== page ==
Author: Matthew Lynley

Pinterest’s Tim Kendall will talk the future of advertising at Disrupt NY 2017

 Snap has finally gone public and it’s worth more than $20 billion. Facebook continues to be an advertising behemoth. Google still owns the search ad universe. So is there room for another — specifically, Pinterest? We’ll find out some of the tricks Pinterest has up its sleeves in May. Today, we’re excited to announce that Pinterest president Tim Kendall will sit down for… Read More

Snap valued above $30B as shares pop more than 40% in public trading debut

 Snap shares began trading more than 40% higher than its original IPO price this morning — opening at $24 per share — as the company made its debut as a publicly-traded company on the NYSE. After months of hand-wringing, Snap’s IPO has now set the stage for not just what people will be expecting for the future of its business. Snap’s performance this morning is also… Read More

Snap values itself at nearly $24B with its IPO pricing

 Snap has given a final price for its IPO, setting the company’s valuation at nearly $24 billion with a price of $17 per share, according to a report by the Wall Street Journal. With that, it looks like Wall Street had plenty of an appetite for Snap despite multiple major concerns about the company’s business. Slowing user growth, rising burn and a dependence on Google and Amazon… Read More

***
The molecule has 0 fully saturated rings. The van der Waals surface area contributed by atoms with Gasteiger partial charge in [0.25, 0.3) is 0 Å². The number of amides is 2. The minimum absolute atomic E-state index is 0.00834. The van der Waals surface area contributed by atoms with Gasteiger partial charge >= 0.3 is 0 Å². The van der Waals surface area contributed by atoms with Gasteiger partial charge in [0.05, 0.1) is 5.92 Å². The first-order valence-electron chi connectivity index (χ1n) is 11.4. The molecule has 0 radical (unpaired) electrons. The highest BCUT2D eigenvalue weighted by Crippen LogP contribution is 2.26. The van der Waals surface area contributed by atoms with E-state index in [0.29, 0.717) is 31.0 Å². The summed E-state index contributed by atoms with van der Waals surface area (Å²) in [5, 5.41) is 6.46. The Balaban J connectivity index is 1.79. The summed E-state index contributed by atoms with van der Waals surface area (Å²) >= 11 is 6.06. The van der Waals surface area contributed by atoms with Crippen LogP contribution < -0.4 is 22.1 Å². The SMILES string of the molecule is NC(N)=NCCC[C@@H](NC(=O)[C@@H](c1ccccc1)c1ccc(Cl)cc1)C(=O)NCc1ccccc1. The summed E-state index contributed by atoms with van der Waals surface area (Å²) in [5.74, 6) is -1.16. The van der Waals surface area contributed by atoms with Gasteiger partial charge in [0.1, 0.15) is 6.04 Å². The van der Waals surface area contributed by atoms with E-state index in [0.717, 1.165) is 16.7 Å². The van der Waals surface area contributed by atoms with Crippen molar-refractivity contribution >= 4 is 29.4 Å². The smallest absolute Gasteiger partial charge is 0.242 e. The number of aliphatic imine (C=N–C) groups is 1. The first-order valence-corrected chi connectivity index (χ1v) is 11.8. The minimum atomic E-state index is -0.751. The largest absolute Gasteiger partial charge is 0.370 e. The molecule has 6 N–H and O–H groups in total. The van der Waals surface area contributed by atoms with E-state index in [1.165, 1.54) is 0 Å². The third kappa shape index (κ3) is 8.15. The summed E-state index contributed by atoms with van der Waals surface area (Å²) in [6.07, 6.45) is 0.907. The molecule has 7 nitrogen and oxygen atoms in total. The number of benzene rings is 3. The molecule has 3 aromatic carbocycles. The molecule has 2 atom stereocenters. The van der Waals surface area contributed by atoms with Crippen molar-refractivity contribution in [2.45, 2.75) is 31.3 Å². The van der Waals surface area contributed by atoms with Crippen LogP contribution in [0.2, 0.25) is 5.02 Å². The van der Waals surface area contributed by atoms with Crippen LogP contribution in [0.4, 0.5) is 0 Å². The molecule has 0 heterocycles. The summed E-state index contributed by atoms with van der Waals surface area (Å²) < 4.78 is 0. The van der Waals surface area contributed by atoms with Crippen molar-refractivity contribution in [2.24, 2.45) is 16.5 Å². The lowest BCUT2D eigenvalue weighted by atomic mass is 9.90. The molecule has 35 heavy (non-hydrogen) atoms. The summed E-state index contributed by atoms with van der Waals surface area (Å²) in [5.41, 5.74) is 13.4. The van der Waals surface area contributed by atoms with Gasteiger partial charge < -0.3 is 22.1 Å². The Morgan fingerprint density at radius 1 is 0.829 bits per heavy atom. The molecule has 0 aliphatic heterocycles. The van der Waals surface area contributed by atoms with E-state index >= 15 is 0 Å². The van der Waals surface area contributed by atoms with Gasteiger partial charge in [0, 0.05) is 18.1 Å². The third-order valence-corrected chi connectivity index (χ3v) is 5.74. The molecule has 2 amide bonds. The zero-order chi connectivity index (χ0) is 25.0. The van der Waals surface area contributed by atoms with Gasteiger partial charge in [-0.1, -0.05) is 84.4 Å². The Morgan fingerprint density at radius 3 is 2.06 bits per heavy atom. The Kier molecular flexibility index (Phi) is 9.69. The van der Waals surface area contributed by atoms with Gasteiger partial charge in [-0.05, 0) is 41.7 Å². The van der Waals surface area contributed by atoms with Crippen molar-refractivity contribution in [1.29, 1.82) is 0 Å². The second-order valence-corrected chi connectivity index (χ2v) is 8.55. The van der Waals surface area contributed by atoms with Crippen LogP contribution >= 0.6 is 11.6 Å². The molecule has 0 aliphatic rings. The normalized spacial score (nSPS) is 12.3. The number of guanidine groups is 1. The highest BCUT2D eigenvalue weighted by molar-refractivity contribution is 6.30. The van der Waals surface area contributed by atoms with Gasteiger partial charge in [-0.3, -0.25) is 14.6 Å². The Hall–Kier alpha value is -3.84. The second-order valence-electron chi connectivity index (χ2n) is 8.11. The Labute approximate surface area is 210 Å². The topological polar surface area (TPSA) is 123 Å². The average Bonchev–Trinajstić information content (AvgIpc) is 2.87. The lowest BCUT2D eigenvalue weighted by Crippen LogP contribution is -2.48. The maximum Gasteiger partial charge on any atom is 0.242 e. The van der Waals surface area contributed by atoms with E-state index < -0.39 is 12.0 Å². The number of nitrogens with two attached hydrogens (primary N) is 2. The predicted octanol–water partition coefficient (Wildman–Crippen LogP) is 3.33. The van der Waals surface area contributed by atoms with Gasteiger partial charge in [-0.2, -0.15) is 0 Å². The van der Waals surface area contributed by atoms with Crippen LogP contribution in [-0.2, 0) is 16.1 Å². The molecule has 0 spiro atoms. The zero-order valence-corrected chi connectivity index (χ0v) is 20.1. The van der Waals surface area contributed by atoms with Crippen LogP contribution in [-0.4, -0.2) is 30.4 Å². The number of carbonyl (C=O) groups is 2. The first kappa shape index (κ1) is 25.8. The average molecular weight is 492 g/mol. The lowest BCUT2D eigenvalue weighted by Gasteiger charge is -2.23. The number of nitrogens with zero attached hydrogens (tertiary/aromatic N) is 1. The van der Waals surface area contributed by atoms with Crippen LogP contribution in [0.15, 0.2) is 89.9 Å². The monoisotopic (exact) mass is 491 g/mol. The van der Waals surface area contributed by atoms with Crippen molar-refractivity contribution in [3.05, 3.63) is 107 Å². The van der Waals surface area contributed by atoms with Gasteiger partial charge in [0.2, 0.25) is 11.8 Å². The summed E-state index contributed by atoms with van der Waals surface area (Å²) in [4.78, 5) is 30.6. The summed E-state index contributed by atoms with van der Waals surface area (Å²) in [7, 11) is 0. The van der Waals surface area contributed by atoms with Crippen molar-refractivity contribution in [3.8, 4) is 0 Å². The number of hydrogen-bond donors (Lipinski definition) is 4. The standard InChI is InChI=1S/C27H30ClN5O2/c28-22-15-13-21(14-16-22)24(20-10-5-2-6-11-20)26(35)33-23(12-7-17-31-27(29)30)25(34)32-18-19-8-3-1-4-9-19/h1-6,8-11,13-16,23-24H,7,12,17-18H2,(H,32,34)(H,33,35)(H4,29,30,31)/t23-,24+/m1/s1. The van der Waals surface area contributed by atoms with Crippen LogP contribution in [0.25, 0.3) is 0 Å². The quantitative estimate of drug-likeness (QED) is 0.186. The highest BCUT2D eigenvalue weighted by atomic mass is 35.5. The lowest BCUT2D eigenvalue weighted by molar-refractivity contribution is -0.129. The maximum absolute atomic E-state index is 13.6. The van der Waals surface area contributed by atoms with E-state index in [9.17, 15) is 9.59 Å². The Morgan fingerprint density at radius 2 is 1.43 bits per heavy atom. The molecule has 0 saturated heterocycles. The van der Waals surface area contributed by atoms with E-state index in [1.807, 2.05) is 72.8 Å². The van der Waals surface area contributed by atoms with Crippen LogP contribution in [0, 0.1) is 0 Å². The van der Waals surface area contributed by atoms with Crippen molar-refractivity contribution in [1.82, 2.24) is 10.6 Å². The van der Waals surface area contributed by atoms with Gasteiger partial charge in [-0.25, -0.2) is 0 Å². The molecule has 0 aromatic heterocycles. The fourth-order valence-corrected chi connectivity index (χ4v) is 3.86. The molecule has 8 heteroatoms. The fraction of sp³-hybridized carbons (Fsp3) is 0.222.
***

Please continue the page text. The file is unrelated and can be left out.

Five burning questions that Snap’s IPO is about to answer

 Snap will begin publicly trading tomorrow, which means that it will officially give a price for its shares in its initial public offering this evening. Originally setting a range between $14 and $16, the company set its own valuation lower than what tech observers might have expected given the hype of the first big tech IPO of 2017. Read More

Hanging out at Snap’s unremarkable IPO roadshow

 One of the remarkable things about the roadshow presentations for hotly-anticipated IPOs — where they’ll make a pitch to investors and answer questions — is that they are often unremarkable. That seemed about the same case for Snap, which was presenting to potential investors at the Mandarin Hotel in New York this afternoon. Over lunch, a packed ballroom 30 stories up at… Read More

Why Snap would lowball its IPO valuation

 The short answer for why Snap lowballed its initial valuation for its initial public offering is that it probably won’t be that low for long. Normally these prices are set by expectations the underwriters and executives can divine from their conversations with Wall Street. It’s essentially a matching game — how does Snap and its underwriters figure out where to price the… Read More